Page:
Battersea Arts Centre’s Artistic Director David Jubb offers advice to those just starting their careers, whilst his colleague Tobi Kyeremateng shares tips that she has recently put into practice.

David Jubb and Tobi Kyeremateng
David Jubb (left) and Tobi Kyeremateng (far right)

After I went to college at the now defunct Bretton Hall, I was a quiet postman, a committed milkman, an enthusiastic school teacher, an eager college lecturer, an angry post-grad student, a young parent, a knackered night-shift worker, a bad theatre director and a proactive venue manager. I was 30 when I became a theatre-producer at Battersea Arts Centre. It’s easy to look at the previous ten years as a bit of a mess. But actually, each of the jobs I undertook taught me invaluable stuff that has fed in to my work and my approach as Artistic Director of Battersea Arts Centre. So I would say to my 22 year old self, don’t worry, work hard and enjoy life, and be conscious that you might be searching for a career that you don’t even know exists yet. Stay creative in your approach and trust, as the renowned arts and education advisor Ken Robinson would say, that you will find your element.

I’ve always struggled with numbers, but this is now a fundamental part of my job and life in general. I arranged meetings with some of the producers at Battersea Arts Centre to run through a breakdown of their budgets and how things work; how are things formatted? What do certain things mean? How do you plan a budget? What are the things you need to think about? These are all valid questions that I know I can ask in a supportive environment. I also made myself a mock-budget at home that gave me a taster of what it is like to plan one on your own. Something I also found useful was thinking about budgeting creatively. I was never interested in the mathematical and logic-driven side of things, so I considered a budget as an alternative timeline to whatever I was planning – I found it a really interesting way to track a project and what was happening from start to finish.

As a consequence of doing a few different roles, I think I have constantly felt like I am busking it and that any minute the proper – milkman, teacher, director – is going to tap me on the shoulder and ask me to step aside. But since getting older, I have talked to people much older than me, and they still feel like this. In fact, in my experience, they are invariably the people whose work I respect more than some others. Perhaps it’s because they are prepared to show their vulnerability which means they are still learning. In my experience, women are much better at this than men, especially after the age of 40. So this advice is especially for 22 year old boys… don’t become a bore and sit back on your own assumed knowledge. Stay open and vulnerable and listen to others more, especially women.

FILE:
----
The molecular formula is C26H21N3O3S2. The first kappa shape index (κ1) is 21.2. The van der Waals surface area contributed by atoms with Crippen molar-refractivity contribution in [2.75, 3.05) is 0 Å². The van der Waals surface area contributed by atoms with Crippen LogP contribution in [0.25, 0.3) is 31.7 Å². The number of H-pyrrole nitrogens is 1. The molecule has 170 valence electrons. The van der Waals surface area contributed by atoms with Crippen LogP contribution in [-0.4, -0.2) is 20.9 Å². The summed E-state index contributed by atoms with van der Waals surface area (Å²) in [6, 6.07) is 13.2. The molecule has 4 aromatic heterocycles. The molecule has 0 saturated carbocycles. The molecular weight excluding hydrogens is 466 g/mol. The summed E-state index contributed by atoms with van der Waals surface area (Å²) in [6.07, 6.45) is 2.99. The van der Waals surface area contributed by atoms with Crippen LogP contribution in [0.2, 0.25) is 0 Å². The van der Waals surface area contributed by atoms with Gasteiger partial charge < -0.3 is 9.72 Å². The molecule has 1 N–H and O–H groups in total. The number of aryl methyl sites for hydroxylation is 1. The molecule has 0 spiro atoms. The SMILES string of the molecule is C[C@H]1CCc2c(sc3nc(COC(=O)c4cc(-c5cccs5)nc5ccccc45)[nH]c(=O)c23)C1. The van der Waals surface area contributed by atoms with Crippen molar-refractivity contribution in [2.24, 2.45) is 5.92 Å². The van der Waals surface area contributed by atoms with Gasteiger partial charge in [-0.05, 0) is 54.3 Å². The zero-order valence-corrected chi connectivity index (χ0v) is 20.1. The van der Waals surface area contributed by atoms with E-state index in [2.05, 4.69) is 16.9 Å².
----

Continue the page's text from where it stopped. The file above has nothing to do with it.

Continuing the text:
For me, networking is the most awkward and daunting thing ever – I just never know what to say. To give myself a bit of confidence and stop myself from rambling on, I try to come up with three things I’ll say that will hopefully carry a conversation. These tend to be: Introduce myself, ask them something about them/their organisation and sourcing a way we can stay in contact.

When I was a nervous producer at Battersea Arts Centre, I met Joseph Seelig, founder of the London International Mime Festival. He nicknamed me Smiler Jubb. This was because when he met me the first couple of times I didn’t smile once and stayed quiet. My nerves stopped me opening up. Then after a couple of meetings, I never stopped smiling. He’s a funny man is that Joseph Seelig. Like any young person, I had ideas and a fresh viewpoint but I was too nervous to let go and say what I thought. I often recoiled into myself until I trusted the person I was with. So, 22 year old self, chill out a bit. Practice saying stuff more, say it to the dog if necessary. Because the sooner you become a bit more confident, then the sooner you’ll start smiling.

Final thoughts from David Jubb:

Tobi, your wise words, at the age of 20, demonstrate that we should all take more advice from young people rather than old farts like me. Your thoughts are relevant, practical, smart and empowering. I totally agree with you about budgets; even if we’re not in love with budgets, we are almost all in love with stories, and budgets can tell a great story. I could try and add something to your great networking tip: perhaps ask a few colleagues what they would say about you and your work, if they were talking to someone else about you. This might give you the basis of some objective and confident material about yourself that you could also use in that networking moment. For example, I would say that you have got a passion for finding emerging talent and you have a great eye and ear for identifying artists with a fresh perspective and voice.

Final thoughts from Tobi Kyeremateng:

I think sometimes we forget the people higher up have also had their own personal journeys, filled with luck, mistakes and learning. Reading your advice has given me an insight into your journey which, I guess, is kind of reassuring in a way – there’s a process to this. A lot of what you’ve said and experienced are things I’m thinking and worrying about now, and it’s OK to admit we’re not going to just wake up one day and be that thing we want to be. We have to find ourselves there – and maybe that’s one of the best things about it.

David Jubb is Artistic Director & CEO and Tobi Kyeremateng is LTC Apprentice Producer at Battersea Arts Centre.
bac.org.uk

Link to Author(s): 
Photo of David Jubb